Aurora, Nebraska, UNITED STATES — Author Marty Beckerman, 22, has two published books and a third in the works.
Death to All Cheerleaders: One Adolescent Journalist’s Cheerful Diatribe Against Teenage Plasticity, came out in 2000. Generation S.L.U.T. (sexually liberated urban teens): A Brutal Feel-Up Session with Today’s Sex-Crazed Adolescent Populace, came out in 2004.
His third book, Nation of Retards: America’s Sexxxiest Young Journalist Exposes the Bastardly Forces Keeping You Stupid, is due out next year.
Beckerman recently spoke with The Tattoo.
What initially inspired Generation S.L.U.T.?
Well, I wanted to write a really personal book and I kind of wanted to expand on the last chapter of the early book (Death to All Cheerleaders).
Towards the end of high school, I had all these friends who had problems and it just seemed like I couldn’t find happy people, you know, it seems like everyone I knew at the time wasn’t happy and that the whole idea of your high school years being the best time of your life wasn’t true for somany people. Then I went to college and I met all these new people who were unhappy, too, and then I made the connection between the fact that nobody really believed in love anymore.
They told me all these stories about their little 14- and 15-year-old siblings having sex and everything and that love didn’t exist anymore. People would use the classic excuse of “I don’t get emotionally attached because I don’t want to be emotionally hurt.”
So that’s what why I wrote it, and plus I wanted to write about some blowjobs.
Do you think the quotes and statistics in your book represent the state of American teen culture as a whole?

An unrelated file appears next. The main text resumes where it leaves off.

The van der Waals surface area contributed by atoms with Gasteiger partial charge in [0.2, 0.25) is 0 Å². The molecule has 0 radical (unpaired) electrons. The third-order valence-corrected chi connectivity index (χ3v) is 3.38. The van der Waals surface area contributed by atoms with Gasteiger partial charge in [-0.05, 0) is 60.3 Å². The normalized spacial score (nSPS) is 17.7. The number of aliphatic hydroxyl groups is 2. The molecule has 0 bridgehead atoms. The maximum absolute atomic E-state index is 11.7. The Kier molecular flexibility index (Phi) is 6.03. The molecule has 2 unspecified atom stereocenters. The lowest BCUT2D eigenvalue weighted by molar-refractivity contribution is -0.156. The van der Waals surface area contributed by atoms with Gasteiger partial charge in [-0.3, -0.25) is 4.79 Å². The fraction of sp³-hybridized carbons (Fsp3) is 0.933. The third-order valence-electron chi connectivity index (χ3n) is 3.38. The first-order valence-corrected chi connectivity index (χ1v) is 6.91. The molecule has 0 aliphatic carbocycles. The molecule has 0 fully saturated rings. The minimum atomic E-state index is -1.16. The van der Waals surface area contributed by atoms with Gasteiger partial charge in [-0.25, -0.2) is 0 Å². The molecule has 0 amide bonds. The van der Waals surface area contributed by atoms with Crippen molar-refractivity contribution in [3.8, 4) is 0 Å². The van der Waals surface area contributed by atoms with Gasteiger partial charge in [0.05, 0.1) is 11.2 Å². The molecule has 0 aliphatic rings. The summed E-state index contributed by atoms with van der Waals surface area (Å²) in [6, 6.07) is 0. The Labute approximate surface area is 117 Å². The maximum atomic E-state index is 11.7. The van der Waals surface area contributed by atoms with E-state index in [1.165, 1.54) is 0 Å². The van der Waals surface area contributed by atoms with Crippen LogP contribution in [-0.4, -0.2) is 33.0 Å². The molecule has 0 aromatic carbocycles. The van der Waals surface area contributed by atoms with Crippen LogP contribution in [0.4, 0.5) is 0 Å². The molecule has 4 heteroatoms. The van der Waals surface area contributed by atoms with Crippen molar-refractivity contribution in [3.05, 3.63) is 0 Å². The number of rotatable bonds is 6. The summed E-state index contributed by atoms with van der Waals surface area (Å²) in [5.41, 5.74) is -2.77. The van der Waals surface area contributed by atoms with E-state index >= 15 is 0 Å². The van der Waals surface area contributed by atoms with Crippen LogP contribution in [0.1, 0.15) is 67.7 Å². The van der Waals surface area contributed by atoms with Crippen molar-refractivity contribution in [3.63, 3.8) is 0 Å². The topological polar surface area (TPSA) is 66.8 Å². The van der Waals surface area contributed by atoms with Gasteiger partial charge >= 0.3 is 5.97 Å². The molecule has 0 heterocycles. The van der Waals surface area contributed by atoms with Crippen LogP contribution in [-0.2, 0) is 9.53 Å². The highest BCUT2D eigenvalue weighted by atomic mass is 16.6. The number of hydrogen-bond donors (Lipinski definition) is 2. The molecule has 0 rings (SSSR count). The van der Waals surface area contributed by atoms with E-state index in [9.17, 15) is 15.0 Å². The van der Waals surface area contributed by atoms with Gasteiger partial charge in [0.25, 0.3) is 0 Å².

Well, Mark Twain once said that there are three kinds of lies, “Lies, damn lies, and statistics.”
You see, I could’ve written a book with less sex, but that’s not reality. There are two ways to write a book about a generation – journalistic or fiction – in Generation S.L.U.T. I used both, which isn’t very common. But yeah, I mean, some of the statistics in the book were wrong, but in latereditions they’ll be taken out, but when numbers overlap in research it’s a pretty sure thing.
See, the thing about statistics is you have to use them, but you can’t always believe them.
What really bugs me though is when 40-year-olds tell me the book is inaccurate. I mean, I wrote this book when I was 18, 19, 20 and I experienced it. I know what is going on.
Has your book been banned in any schools?
I’ve heard it was confiscated in a few schools, but the book has a pretty conservative message and I think most people don’t realize that. They think it’s about kids having sex, which it kinda is, but it’s really about love and not just kids having anonymous sex every day of the week.
It’s about stepping back and criticizing sexual liberation. Parents really should like that message despite the graphic sex scenes.
Do adults respond well to Generation S.L.U.T.?
Adults really don’t like the book but the people that give me the best feedback are teenagers, but that’s who I wrote it for. I don’t really care as long as teenagers are reading it. I think real teens get what I’m saying, which is that teen sex is inevitable. It happened less in the past but it still happened.
You published your first book, Death to All Cheerleaders, at a pretty young age.Has that impacted your life greatly?
I think publishing it then was one of the best career moves I ever made. I wouldn’t self-publish again, but I was a 16-year-old kid in Alaska – I didn’t know anything about publishing. I wouldn’t be where I am without doing it. It got me noticed in New York, and now I’ve got a book deal.
So what’s next for Marty Beckerman?
Nation of Retards, it should come out in February of 2006. It’s about the culture war between Jesus freaks and stupid hippies and how they’re both targeting young minds more then ever.
One last question, are you optimistic or pessimistic about the next generation of teenagers?
I’m optimistic about the fact that I can make money about being pessimistic. I think Generation S.L.U.T. is a pretty pessimistic book; I have a character raped, and a character dead, so I’d say it’s pretty pessimistic.
I think a lot of kids are out there looking for a deeper meaning in their life. They’re looking for something real, people that are real, anything that is real. And I think people are gonna find it.
When I wrote the book, I don’t think I realized how many people are looking for the real thing, so I’m definitely more optimistic now.
Zach Brokenrope is a Reporter for Youth Journalism International.